Biogen's experimental treatment for Alzheimer's disease is back in the spotlight, this time because a different drug that has also been met with skepticism just received an unexpected approval.
On Thursday afternoon, the Food and Drug Administration announced it had cleared Sarepta Therapeutics' Vyondys 53 for Duchenne muscular dystrophy. The decision was surprising, given the agency rejected Sarepta's drug only four months earlier due to safety concerns, and because the company didn't tell investors it had resubmitted its approval application.
Vyondys 53 is meant for a very small number of young boys whose bodies don't produce a protein needed for muscle growth and function. How well the drug works, and whether safety risks outweigh its potential benefit, has been a point of contention. In clinical testing, patients treated with Vyondys 53 developed on average 1% the normal amount of protein.
But what does Biogen's drug have to do with any of this?
Vyondys 53 was initially reviewed and then rejected by the FDA's neurology division, which operates under the direction of a man named Billy Dunn. Sarepta's appeal of that rejection went to the much larger Office of New Drugs, headed by Peter Stein, a well-known researcher who held high-up positions at Janssen and Merck & Co. before joining the FDA in 2016.
Sarepta said Stein resolved the problems identified when the agency turned down Vyondys 53, and granted the company's appeal. The FDA then quickly approved the drug. That reversal has some on Wall Street asking whether the regulator could show similar flexibility for Biogen's Alzheimer's drug aducanumab, which the company plans on submitting to the FDA's neurology regulators soon.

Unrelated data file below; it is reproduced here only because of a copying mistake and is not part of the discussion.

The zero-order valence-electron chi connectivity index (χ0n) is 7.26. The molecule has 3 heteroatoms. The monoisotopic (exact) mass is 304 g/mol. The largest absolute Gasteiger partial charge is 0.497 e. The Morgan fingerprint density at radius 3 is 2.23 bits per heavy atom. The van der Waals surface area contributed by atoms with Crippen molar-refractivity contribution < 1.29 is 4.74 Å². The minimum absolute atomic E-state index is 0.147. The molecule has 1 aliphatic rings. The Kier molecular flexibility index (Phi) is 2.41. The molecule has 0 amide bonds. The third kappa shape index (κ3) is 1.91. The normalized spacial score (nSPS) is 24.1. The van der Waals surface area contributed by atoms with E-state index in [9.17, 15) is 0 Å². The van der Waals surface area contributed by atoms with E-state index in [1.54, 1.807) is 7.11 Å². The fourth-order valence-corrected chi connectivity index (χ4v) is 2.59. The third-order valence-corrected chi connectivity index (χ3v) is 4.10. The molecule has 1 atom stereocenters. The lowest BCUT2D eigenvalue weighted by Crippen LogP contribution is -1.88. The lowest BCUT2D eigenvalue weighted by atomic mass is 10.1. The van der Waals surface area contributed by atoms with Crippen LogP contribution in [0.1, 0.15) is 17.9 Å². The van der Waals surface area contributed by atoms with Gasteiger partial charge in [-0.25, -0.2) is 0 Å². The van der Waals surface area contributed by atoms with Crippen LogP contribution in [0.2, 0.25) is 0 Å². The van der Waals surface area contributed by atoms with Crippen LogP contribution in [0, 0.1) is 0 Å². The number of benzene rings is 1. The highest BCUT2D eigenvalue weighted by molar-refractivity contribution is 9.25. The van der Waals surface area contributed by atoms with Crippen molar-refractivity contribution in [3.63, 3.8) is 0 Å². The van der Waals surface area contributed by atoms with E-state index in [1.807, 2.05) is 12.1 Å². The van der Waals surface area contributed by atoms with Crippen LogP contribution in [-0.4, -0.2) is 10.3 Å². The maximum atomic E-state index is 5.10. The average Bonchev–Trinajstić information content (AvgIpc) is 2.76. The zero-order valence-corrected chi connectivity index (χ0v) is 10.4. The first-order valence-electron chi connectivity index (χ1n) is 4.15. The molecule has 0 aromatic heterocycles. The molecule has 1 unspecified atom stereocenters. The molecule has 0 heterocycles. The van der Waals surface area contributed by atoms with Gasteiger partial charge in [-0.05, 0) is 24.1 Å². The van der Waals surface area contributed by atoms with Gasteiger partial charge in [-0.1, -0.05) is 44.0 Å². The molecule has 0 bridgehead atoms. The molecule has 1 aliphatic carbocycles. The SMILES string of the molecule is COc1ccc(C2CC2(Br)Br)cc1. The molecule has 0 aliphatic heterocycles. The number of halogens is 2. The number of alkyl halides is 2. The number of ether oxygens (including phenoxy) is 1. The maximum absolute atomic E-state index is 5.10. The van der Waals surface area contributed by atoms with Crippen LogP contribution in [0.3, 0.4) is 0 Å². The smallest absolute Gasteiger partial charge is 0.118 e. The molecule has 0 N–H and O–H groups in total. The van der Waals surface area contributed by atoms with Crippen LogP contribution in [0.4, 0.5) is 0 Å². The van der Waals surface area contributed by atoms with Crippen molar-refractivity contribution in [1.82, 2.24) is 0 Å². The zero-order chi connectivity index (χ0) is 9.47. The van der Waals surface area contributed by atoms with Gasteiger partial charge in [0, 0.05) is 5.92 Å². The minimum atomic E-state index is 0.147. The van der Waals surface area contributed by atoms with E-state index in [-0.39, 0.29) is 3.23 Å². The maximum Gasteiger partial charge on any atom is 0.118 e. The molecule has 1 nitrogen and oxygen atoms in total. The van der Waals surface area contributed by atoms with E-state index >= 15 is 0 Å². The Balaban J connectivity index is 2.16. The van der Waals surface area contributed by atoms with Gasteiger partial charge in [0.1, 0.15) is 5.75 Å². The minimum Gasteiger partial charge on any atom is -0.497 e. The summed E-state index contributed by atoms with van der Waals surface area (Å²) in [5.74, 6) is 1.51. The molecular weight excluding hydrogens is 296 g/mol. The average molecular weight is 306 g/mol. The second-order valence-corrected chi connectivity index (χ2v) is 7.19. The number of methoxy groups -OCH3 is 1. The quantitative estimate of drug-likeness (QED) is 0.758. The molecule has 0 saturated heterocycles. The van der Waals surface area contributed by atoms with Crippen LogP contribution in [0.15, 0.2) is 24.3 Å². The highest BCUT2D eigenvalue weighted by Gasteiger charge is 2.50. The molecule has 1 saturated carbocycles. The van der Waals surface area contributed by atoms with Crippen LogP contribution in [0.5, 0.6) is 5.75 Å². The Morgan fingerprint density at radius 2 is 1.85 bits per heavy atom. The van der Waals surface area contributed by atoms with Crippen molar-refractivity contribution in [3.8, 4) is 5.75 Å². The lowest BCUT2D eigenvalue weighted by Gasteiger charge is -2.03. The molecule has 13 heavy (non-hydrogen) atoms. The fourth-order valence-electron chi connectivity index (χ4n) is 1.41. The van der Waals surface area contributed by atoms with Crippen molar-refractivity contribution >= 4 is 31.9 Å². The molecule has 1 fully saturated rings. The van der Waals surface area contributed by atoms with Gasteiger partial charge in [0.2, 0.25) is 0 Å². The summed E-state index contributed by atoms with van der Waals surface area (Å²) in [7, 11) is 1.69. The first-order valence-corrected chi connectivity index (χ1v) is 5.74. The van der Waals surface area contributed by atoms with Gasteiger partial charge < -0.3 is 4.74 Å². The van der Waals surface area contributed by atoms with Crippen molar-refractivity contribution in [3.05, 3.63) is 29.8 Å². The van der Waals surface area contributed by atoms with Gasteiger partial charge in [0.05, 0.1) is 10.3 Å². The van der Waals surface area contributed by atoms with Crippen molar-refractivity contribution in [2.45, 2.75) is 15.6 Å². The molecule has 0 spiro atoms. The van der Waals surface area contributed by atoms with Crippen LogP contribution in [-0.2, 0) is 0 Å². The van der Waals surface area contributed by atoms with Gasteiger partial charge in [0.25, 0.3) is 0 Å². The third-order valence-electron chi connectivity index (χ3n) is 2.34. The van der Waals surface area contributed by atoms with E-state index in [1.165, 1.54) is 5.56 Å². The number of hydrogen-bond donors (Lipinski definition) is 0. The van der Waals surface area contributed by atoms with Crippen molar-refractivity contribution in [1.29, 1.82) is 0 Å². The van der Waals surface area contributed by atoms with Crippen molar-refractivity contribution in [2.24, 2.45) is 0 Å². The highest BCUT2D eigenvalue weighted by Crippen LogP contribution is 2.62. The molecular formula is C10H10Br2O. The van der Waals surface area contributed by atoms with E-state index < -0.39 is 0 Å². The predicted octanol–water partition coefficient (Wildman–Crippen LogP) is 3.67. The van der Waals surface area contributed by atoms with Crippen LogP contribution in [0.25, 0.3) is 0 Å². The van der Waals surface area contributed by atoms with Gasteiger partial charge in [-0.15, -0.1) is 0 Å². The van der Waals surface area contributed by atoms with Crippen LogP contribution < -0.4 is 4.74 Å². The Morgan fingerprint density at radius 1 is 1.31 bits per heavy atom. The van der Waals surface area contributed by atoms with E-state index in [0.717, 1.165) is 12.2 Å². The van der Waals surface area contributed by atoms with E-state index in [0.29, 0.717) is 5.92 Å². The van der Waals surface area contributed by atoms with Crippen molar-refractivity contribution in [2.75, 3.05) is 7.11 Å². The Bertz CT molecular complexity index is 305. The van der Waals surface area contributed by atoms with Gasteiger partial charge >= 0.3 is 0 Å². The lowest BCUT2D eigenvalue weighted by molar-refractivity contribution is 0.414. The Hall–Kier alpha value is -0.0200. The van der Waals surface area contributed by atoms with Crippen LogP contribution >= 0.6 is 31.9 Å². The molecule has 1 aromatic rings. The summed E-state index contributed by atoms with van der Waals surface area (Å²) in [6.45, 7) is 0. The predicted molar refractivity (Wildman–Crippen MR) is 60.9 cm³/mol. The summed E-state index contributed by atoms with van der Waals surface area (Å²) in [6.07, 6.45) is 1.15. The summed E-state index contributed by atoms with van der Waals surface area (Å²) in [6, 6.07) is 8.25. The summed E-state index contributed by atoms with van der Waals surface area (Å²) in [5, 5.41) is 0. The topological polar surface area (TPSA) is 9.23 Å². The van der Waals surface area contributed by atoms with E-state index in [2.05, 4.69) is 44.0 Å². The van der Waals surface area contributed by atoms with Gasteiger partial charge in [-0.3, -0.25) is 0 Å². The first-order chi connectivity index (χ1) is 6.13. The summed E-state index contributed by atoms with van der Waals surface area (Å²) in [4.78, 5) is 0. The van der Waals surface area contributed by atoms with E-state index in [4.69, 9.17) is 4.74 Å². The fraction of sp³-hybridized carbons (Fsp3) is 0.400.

Biogen's approval application hinges on a Phase 3 study that, while declared positive, raises more questions than answers. Many researchers remain unsure about the reliability of that study, given the statistical methods used to analyze its data and the fact that another, identically designed trial found Biogen's drug performed worse than placebo.
In a note to Biogen investors, Jefferies analysts Michael Yee and Andrew Tsai wrote that, while the FDA's neurology division has a perception of being "tough and harsh under Dr Billy Dunn historically," the agency clearly became willing to approve Sarepta's drug once the decision moved over to the Office of New Drugs.
"We raise the question of whether this could apply to [Biogen] and Alzheimer's due to similar dynamics," the analysts wrote.
But at least a few fellow analysts don't seem to think that logic will apply. Brian Skorney of investment bank Baird wrote on Twitter how Vyondys 53 benefited from the 2016 approval of another Sarepta drug known as Exondys 51 or eteplirsen. Exondys 51 was itself controversial, as its effects on muscle protein development were also small.
"Eteplirsen had already set a precedent for the amount of Becker-like dystrophin that would be regarded as reasonably likely to predict a clinical benefit," Skorney noted. "Aducanumab review has no such precedent to rely on and will therefore be precedent setting."
Brian Abrahams of RBC Capital Markets highlighted the precedent of Exondys 51 in his own note, and also pointed out that Vyondys 53 is for a much smaller patient pool, compared to the millions of U.S. Alzheimer's patients who could foreseeably seek out Biogen's drug if approved.
While Biogen shares may be up on the approval prospects of aducanumab following the Vyondys 53 news, the RBC team "continue[s] to believe approval of adu based on the current mixed data would substantially lower the bar for approval of drugs in a broad indication..."
Biogen shares were up almost 2% in late-morning trading, before falling back to close up 1%.